And so did he. Though before he could listen, he needed to clear some profound exhaustion that I didn’t know existed. Before he spoke to a profound sadness that I didn’t know existed.
I’ll be honest that there’s is a part of me that wasn’t 100% convinced. I mean, we’re all carrying a little tired and a little sad, non? Part of the light and dark of life that makes it so, erm, rich, right? And then, I took a look at some pictures that were taken of me earlier in the day. There was a void in my eyes that I haven’t ever, EVER seen. And it scared the HELL out of me.
How long have I been sad? And then this:: What right do I have to be sad? I am so bloody fortunate and grateful and lucky and blessed and, and, and…
Sidebar:: Sometimes we get ourselves in a fair bit of hot water for not asking for what we need. But sometimes we don’t KNOW what we need.
Perhaps the reason for the long dispute over the source of the adage: “Be kind, for everyone you meet is fighting a hard battle” is due to the fact that it’s incomplete.
Perhaps it needs to be updated.
Be kind, for everyone you meet is fighting a hard battle they might not even know they’re fighting.
Once I saw that I was IN a battle, I did what I do best, surrendered to the wisdom of some of my nearest and dearest and asked::
I could use your honest loving.
Have you been receiving me as sad lately?
Julie Daley spoke up first, within minutes.
yes. I will tell you. but I’d rather do it on skype, with you, not here.
As ever, she gave me a soft place to land. She gave me this question::
“what do you trust in when everything is pulled out from under you?”
That my light is abundant, was my answer.
Julie Daley does deep, powerful and transformative work. She can hold your tears. She has no fear of snot (trust me on that one). She can hold your power. And her Becoming a Force of Nature program registration starts now. This is not an affiliate link. This is a you-need-to-know-her-power link. You can take it. You are a force of nature.
And so am I. Whether I’m sad or otherwise. Up or down. I am a force of nature.
Related:: let’s be patient with one another, shall we? Some are fighting battles they didn’t even know they were fighting.
Our daughter has a lot of questions lately. Things are shifting, ever-shifting around her and she is trying to get her bearings.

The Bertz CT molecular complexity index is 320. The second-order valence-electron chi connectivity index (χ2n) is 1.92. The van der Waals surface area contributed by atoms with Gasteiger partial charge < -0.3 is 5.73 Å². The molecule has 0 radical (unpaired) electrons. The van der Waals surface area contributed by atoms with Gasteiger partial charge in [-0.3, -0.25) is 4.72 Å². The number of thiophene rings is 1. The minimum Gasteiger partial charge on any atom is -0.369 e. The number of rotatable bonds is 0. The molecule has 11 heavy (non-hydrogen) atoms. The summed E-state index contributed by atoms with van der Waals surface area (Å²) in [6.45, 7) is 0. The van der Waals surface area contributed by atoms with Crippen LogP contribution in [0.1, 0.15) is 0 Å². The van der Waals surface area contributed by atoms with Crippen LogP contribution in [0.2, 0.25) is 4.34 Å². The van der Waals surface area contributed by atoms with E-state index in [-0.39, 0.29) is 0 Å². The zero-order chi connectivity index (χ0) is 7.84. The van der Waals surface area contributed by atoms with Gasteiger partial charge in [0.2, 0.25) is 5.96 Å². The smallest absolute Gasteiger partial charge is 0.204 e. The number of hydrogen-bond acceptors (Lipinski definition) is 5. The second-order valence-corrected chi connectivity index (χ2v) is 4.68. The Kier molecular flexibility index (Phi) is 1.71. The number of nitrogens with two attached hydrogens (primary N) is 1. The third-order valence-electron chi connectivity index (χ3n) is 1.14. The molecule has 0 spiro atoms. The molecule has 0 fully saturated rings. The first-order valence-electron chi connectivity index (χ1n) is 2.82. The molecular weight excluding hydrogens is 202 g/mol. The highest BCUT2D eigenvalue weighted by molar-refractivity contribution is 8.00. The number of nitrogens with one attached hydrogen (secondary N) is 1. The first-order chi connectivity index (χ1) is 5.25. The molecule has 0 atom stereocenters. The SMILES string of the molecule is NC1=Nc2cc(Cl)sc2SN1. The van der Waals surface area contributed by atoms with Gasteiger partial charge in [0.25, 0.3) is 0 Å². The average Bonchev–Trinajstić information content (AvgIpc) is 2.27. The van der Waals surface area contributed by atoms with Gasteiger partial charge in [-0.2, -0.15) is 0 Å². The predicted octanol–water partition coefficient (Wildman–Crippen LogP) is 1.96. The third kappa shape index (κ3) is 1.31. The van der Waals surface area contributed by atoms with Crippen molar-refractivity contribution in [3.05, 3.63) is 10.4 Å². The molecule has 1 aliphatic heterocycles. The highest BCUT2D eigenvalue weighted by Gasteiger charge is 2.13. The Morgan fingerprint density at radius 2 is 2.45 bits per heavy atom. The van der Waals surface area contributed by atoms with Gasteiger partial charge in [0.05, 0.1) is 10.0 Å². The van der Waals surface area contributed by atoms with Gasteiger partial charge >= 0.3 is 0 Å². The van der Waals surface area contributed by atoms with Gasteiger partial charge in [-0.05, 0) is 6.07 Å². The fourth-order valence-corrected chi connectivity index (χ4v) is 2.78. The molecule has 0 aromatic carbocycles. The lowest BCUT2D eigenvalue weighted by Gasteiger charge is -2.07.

Images of caskets. Unattended teddy bears. Flags at half-mast. We have risen to her questions about Newtown in the most age-appropriate way that we know how, as most parents and caregivers have. We make our way in through compassion as we touch on issues that feel too complex for us to grasp. It’s excruciating to witness a little more of her innocence slip away with every tiny bit of information shared. A new layer of bark on the tender sapling that she is.
And of course, it must be said that every chance I get to hold her, I do, overwhelmed with gratitude that I still have this very moment.
It’s our seemingly contradictory role as her parents to meet her needs with love and presence and then stand back to allow her independence and interdependence to flourish. To be her safe place to land as well as her spring board from which to soar.
We are trying to allow our own grief and vulnerability to hold some space and not attach too much to it when the gears shift suddenly to another topic, like Santa.
Tonight will likely mark her last visit to see him with the true belief of his existence in her heart. Her questions have become far more sophisticated, that yawning space between middle childhood and adolescence starting to close. Though, for one last year, her healthy skepticism has yielded to her hopeful belief in magic.
In school, the debate about Santa rages on: the Cynics who admonish those who still believe for being naïve vs the Skeptics who want to understand the truth (even as they have fear, doubts and apprehensions).
Fertile ground for debates of the future.
As the tragedy in Newtown is bound to become further politicized in the dark days ahead, it’s my hope that we can move from cynicism toward skepticism and from there, towards contribution. As ever, the way in is through compassion.